A view from the Gulf: we’ll all manage resources differently this time

Dubai based Tom Bower tells Infrastructure Intelligence that the Middle East market has matured but the huge portfolio of work underway means that challenges remain.

Tom Bower, WSP

From metro projects in every major city to buildings and infrastructure for international events such as the 2022 FIFA World Cup in Qatar and the 2020 World Expo in Dubai, the Middle East is entering another construction boom.  

The past 12 months in particular have seen contract awards accelerate in markets such as Saudi Arabia, Qatar and the UAE. “The world economy is also starting to look a lot better and what that will mean locally is a lot of pressure on resources,” says Tom Bower, managing director at consultant WSP and secretary for the ACE Middle East Group.

Despite this he is not expecting to do battle over people or pricing. “We think that this will drive more use of technology because we don’t want to get into a price battle to get people here, we can actually move work to where they are.”

He explains that while WSP has increased its regional resources to around 550 people from 350 two years ago, the company has focussed on enabling international collaboration through investment in technologies that support their position as a global business. This is even more important now that the firm has 15000 employees and operates in 350 countries, larger than ever since its acquisition in August 2012 by Canada’s Genivar.

“We feel that we are utilising technology more than others. You don’t need to put 500 people in Qatar to be working on projects such as the local roads & drainage programme, there are more sustainable ways of doing things,” says Bower explaining that having 20 people engaged on a call all viewing the same screen is now part of how the business works. 

“Some clients come up with very complex contracts that perhaps try and do a bit too much rather than working in the spirit of collaboration that we see in other markets” 

This enables the firm to have a team of 70 in Qatar with supporting expertise in the UAE and India. “Clients are becoming more mature and recognising that you don’t necessarily get value from lots of people being here. Engaging with quality consultants means they get value from the product not just lots of people” says Bower.

This is one of several lessons that the industry learned from the earlier boom which ran from 2006 to 2008.  Ramping up too quickly in response to soaring workloads left many firms overexposed and overstaffed when the market, particularly in the UAE, slumped in 2009 and 2010. Bower says that a legacy from this period is that consultants like WSP are now approaching things in a different way. “We have four themes running through the business at the moment; quality, technology, safety and sustainability.  From the perspective of the market five years ago these things were just not considered so it is a more mature market,” he says.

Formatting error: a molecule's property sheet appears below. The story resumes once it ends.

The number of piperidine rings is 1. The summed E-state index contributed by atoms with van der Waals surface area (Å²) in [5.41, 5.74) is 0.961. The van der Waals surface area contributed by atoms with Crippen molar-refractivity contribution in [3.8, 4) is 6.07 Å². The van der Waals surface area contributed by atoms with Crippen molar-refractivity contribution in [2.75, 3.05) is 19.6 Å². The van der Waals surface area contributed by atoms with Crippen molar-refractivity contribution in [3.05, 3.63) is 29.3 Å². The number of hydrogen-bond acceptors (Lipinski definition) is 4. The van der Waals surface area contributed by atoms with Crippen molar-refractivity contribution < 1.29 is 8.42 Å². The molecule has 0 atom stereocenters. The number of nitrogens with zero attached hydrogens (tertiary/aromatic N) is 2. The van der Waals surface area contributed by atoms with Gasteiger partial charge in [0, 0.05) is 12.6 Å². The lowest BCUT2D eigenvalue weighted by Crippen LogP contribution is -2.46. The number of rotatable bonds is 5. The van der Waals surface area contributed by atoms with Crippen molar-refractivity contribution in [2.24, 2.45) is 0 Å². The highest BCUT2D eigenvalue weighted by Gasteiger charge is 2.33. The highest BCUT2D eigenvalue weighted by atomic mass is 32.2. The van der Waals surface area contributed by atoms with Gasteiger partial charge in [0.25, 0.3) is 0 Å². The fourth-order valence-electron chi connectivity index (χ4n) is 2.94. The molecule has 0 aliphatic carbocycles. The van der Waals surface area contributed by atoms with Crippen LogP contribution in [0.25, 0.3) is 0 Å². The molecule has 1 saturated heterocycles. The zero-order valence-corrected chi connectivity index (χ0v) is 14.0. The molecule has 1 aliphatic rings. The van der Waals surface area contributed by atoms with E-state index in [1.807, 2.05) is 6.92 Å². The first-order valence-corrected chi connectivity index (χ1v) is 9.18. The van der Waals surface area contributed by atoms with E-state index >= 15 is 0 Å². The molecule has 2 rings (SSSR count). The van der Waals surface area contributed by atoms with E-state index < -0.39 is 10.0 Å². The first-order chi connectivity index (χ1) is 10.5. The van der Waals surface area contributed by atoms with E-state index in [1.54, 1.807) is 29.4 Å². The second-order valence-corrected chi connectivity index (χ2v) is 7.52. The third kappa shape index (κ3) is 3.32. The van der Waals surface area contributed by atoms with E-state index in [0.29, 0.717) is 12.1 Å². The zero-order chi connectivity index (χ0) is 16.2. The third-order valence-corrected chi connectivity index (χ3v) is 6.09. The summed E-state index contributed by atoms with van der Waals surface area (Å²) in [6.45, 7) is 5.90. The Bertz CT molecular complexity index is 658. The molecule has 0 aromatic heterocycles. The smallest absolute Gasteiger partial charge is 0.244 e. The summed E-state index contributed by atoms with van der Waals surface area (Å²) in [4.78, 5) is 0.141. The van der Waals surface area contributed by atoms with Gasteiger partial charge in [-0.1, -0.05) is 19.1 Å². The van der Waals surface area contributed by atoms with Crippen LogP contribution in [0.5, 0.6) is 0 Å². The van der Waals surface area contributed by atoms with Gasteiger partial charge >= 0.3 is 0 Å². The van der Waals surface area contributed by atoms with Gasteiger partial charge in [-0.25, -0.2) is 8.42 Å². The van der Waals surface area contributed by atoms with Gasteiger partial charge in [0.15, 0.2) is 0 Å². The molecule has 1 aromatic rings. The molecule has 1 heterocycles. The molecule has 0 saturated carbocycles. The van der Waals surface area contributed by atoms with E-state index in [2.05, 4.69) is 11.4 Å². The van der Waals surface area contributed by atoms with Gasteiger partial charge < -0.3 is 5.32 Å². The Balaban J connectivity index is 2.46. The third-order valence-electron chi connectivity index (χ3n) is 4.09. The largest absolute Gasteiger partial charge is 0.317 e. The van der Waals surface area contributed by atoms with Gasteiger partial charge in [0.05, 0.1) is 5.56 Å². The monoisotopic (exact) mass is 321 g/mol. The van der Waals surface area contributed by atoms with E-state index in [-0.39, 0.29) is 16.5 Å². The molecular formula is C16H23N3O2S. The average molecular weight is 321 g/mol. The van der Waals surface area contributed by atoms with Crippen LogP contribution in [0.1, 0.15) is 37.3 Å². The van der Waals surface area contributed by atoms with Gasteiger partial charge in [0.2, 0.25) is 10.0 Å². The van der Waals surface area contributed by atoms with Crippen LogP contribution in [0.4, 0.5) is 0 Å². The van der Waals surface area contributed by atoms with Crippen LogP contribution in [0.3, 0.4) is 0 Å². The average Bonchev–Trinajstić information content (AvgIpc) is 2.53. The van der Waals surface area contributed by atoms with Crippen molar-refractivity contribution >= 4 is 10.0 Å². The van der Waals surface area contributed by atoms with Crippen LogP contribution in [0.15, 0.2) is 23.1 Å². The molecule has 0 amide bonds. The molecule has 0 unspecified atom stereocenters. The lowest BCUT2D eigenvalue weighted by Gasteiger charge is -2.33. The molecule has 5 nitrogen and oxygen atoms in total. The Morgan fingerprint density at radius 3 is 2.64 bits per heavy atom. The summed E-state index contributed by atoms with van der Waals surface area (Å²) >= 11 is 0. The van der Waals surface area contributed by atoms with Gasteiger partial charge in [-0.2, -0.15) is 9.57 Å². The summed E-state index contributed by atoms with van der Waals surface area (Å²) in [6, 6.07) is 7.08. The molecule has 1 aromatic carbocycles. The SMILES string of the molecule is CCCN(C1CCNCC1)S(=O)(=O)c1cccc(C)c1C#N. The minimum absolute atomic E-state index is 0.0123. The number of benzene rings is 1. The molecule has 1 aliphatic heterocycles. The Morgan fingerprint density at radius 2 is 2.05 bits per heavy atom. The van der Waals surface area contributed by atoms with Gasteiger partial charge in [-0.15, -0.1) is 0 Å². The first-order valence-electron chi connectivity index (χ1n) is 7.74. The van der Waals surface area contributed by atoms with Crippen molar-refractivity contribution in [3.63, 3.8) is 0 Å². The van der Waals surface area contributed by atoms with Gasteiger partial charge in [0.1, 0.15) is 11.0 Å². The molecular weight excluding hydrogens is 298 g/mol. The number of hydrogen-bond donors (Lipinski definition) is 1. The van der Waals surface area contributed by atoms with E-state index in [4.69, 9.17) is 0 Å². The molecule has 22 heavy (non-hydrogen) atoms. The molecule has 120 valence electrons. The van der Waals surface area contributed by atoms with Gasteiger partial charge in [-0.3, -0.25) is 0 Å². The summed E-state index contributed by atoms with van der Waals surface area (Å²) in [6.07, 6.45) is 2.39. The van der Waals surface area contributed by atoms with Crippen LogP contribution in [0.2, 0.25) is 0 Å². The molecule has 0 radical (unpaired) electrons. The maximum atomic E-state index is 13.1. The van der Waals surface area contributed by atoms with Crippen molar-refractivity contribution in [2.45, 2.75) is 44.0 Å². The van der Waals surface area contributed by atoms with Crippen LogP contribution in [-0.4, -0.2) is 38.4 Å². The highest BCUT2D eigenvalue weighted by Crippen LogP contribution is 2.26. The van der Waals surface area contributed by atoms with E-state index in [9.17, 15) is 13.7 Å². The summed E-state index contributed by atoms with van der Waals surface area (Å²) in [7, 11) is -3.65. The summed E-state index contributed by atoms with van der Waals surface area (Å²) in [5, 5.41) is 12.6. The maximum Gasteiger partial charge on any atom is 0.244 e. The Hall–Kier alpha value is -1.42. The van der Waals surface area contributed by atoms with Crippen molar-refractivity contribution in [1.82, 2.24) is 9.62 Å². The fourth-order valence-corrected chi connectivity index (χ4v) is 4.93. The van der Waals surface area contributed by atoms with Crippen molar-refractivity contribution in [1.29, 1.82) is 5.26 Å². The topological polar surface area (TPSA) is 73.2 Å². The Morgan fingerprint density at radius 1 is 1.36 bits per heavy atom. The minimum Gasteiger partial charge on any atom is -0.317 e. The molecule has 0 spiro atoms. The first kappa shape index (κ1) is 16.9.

From both a quality and safety perspective international concern has been high over the conditions for labourers in Qatar in particular. Bower says that a lot of work is underway at a high level in the country to ensure that conditions improve.

Although today’s market is more mature there are still challenges for firms including terms and conditions of contracts. “Some clients come up with very complex contracts that perhaps try and do a bit too much rather than working in the spirit of collaboration that we see in other markets,” says Bower. He also notes that getting paid is not always easy with different markets having different challenges. “The reasons behind this vary from country to country. Qatari government agencies for example require the Ministry of Finance to pay all the bills so that can be a challenge. There is also a high degree of checking and rechecking and a lack of people who can sign things off.”

At the same time inflation is expected to begin creeping in to the industry with analysts predicting this could once again reach double figures in the not too distant future.

Despite the challenges Bower is excited about the regional potential and says that the multinational nature of the markets is a great fit for WSP as an international consultancy. He points to some exciting projects such as Qatar’s iconic Sharq Crossing, set to traverse Doha Bay with a series of bridges and tunnels and Dubai’s own version of the London Eye, but larger of course.  “There are some high profile projects around and quite a few of the schemes that were put on hold are coming back to life,” he says. The challenge for WSP and other firms will be to strike a balance between making the most of the opportunities and maintaining sustainable growth.

If you would like to contact Bernadette Ballantyne about this, or any other story, please email bernadette.ballantyne@infrastructure-intelligence.com:2016-1.